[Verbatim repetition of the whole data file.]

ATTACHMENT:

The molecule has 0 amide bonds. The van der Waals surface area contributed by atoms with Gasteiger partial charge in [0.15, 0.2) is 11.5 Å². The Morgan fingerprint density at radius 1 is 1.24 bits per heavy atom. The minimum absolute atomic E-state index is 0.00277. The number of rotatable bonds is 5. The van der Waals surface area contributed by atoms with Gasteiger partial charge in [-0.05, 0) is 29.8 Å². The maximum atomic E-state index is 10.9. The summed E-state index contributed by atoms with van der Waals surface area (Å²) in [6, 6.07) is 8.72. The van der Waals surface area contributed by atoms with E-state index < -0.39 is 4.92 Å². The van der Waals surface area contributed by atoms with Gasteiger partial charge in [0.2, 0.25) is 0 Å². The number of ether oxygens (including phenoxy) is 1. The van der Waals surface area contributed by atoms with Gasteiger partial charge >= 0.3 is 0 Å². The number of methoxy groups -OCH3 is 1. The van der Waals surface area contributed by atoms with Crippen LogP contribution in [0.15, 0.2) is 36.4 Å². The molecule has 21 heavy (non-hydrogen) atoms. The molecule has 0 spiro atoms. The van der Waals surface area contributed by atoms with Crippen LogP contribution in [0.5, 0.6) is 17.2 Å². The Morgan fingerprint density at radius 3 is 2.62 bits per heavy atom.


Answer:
The molecule has 0 amide bonds. The van der Waals surface area contributed by atoms with Gasteiger partial charge in [0.15, 0.2) is 11.5 Å². The Morgan fingerprint density at radius 1 is 1.24 bits per heavy atom. The minimum absolute atomic E-state index is 0.00277. The number of rotatable bonds is 5. The van der Waals surface area contributed by atoms with Gasteiger partial charge in [-0.05, 0) is 29.8 Å². The maximum atomic E-state index is 10.9. The summed E-state index contributed by atoms with van der Waals surface area (Å²) in [6, 6.07) is 8.72. The van der Waals surface area contributed by atoms with E-state index < -0.39 is 4.92 Å². The van der Waals surface area contributed by atoms with Gasteiger partial charge in [0.2, 0.25) is 0 Å². The number of ether oxygens (including phenoxy) is 1. The van der Waals surface area contributed by atoms with Gasteiger partial charge >= 0.3 is 0 Å². The number of methoxy groups -OCH3 is 1. The van der Waals surface area contributed by atoms with Crippen LogP contribution in [0.15, 0.2) is 36.4 Å². The molecule has 21 heavy (non-hydrogen) atoms. The molecule has 0 spiro atoms. The van der Waals surface area contributed by atoms with Crippen LogP contribution in [0.5, 0.6) is 17.2 Å². The Morgan fingerprint density at radius 3 is 2.62 bits per heavy atom.